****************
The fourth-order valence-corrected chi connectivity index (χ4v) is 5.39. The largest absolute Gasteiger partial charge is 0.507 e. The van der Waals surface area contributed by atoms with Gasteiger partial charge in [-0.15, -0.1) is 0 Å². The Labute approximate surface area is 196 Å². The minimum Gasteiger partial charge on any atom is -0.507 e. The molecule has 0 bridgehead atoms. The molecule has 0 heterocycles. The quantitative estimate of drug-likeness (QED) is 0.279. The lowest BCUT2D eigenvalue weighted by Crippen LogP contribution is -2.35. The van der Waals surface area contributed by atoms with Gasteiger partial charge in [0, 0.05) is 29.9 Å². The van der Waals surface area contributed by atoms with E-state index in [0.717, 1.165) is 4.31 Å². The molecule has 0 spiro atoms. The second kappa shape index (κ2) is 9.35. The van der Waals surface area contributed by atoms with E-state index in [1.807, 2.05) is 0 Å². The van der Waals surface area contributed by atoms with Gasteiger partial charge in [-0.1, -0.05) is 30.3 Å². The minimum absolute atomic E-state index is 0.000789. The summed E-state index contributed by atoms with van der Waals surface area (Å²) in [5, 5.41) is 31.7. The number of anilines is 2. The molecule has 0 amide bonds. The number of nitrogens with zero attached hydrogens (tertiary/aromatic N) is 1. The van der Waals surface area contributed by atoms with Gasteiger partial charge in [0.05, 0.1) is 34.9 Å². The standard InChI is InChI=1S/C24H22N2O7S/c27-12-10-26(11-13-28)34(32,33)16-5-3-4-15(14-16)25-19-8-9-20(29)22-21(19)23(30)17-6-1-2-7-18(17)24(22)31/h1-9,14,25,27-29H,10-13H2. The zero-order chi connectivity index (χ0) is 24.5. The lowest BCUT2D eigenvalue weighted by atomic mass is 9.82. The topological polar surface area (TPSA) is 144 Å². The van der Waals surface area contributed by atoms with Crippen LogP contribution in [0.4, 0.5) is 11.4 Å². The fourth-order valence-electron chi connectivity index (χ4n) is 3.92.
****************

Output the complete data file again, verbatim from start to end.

The fourth-order valence-corrected chi connectivity index (χ4v) is 5.39. The largest absolute Gasteiger partial charge is 0.507 e. The van der Waals surface area contributed by atoms with Gasteiger partial charge in [-0.15, -0.1) is 0 Å². The Labute approximate surface area is 196 Å². The minimum Gasteiger partial charge on any atom is -0.507 e. The molecule has 0 bridgehead atoms. The molecule has 0 heterocycles. The quantitative estimate of drug-likeness (QED) is 0.279. The lowest BCUT2D eigenvalue weighted by Crippen LogP contribution is -2.35. The van der Waals surface area contributed by atoms with Gasteiger partial charge in [0, 0.05) is 29.9 Å². The van der Waals surface area contributed by atoms with E-state index in [0.717, 1.165) is 4.31 Å². The molecule has 0 spiro atoms. The second kappa shape index (κ2) is 9.35. The van der Waals surface area contributed by atoms with E-state index in [1.807, 2.05) is 0 Å². The van der Waals surface area contributed by atoms with Gasteiger partial charge in [-0.1, -0.05) is 30.3 Å². The minimum absolute atomic E-state index is 0.000789. The summed E-state index contributed by atoms with van der Waals surface area (Å²) in [5, 5.41) is 31.7. The number of anilines is 2. The molecule has 0 amide bonds. The number of nitrogens with zero attached hydrogens (tertiary/aromatic N) is 1. The van der Waals surface area contributed by atoms with Gasteiger partial charge in [0.05, 0.1) is 34.9 Å². The standard InChI is InChI=1S/C24H22N2O7S/c27-12-10-26(11-13-28)34(32,33)16-5-3-4-15(14-16)25-19-8-9-20(29)22-21(19)23(30)17-6-1-2-7-18(17)24(22)31/h1-9,14,25,27-29H,10-13H2. The zero-order chi connectivity index (χ0) is 24.5. The lowest BCUT2D eigenvalue weighted by atomic mass is 9.82. The topological polar surface area (TPSA) is 144 Å². The van der Waals surface area contributed by atoms with Crippen LogP contribution in [0.4, 0.5) is 11.4 Å². The fourth-order valence-electron chi connectivity index (χ4n) is 3.92.